Earlier this year, I felt another one coming and I started therapy.  I currently go every week.  During the year, depending on what insurance I happened to have, I have paid close to 400 dollars a month to seek treatment.  I am dedicated and it is a priority.

I have depression, which is both a mental and physical condition– I am proud to be in treatment.  Very, very proud.

I have learned that I deserve to be happy, it is not just a consequence of my situations, it is a state– One that takes constant pursuit.

Crisis Text Line

I began working here in late October, and it is truly the best job I have ever had.  Not to mention the fact that we literally save lives for a living– weird, I know, but the company, man the company!!

CTL is a tech company and it is fast moving, supplemented with open communication and a true team.  Each day I log on for work I am amazed by how my employment situation changed from barely making it and fighting depression, to thriving in a new, exciting, environment.

One unexpected thing I have gotten from this job is confidence.  All of my co-workers are so passionate, and don’t let being told ‘no’ hold them back.  They just adjust, and try again– just like me.

Basically, I hear stories of other peoples jobs, and I am convinced that if they ran their organization/program like CTL’s, then it would be better and more efficient.  I imagine me going in to consult, and flip their organization around.  Mainly, I am just intrigued with “consultants,” as basically they are just people who gets buckets of money, and I want that.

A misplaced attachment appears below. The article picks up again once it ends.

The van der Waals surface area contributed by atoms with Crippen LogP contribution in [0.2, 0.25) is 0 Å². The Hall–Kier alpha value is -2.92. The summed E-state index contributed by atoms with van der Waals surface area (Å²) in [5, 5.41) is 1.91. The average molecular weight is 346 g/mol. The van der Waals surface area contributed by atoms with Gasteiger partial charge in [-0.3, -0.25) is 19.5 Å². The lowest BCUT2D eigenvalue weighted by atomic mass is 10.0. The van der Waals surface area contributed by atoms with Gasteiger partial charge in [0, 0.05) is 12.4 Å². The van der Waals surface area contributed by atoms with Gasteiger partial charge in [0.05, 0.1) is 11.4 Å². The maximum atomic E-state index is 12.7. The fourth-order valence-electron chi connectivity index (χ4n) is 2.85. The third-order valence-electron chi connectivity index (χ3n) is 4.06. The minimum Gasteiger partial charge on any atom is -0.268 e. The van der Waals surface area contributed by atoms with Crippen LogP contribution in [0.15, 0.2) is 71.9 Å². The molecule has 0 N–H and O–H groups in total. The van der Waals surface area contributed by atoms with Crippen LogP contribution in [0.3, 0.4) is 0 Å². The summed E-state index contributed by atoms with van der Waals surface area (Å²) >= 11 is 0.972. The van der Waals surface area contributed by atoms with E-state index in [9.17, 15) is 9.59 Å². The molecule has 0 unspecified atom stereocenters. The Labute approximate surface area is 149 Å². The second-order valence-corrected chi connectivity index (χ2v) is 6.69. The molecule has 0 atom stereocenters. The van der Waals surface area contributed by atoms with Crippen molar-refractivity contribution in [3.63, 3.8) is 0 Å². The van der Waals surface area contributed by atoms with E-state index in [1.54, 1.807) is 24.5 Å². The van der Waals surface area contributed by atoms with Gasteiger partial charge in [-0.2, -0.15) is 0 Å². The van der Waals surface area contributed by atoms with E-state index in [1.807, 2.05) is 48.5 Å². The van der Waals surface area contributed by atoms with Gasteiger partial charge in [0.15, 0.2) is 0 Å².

Which, now with CTL and my therapy, I think I deserve it, a lot of money that is.  Not that I deserve it more than anyone else, just that I finally believe that I am worthy of it.

______________

Basically, 2015 was a year of learning and growing.  It was intense, but I wouldn’t have changed it.  Maybe, I would have leaned on more friends to help my stress, but that is a lesson learned.

As for 2016 goals, I have been doing a lot of research on really successful people.  Basically, and to no surprise, the one thing they all have in common is working really hard.

With my new found confidence, I have no doubt that I will lean into the things that stand in my way.  I will adapt, and power through, while being mindful of the process and learning.

Here’s the goals/wants in no particular order:

  • Grow with CTL
  • Make more money
  • Lean into my improv classes and make myself uncomfortable
  • Move with Nick
  • Eat Healthier
  • Go on more adventures
  • Give more gifts
  • See family more
  • Write, write a lot

I look forward to writing this post next year to see what things I have learned.

All the best,

g.

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One thought on “New Year, new shit

  1. My comment: I cannot believe that I am just now getting around to reading your LAST YEARS BLOG! i am up at 5:00 (cannot sleep and just found it where I had put it to read later. I love you soo much and am so proud of you. I feel good about you and your life and even your move (even though it takes you so far away from us) Hoping to see you soon though.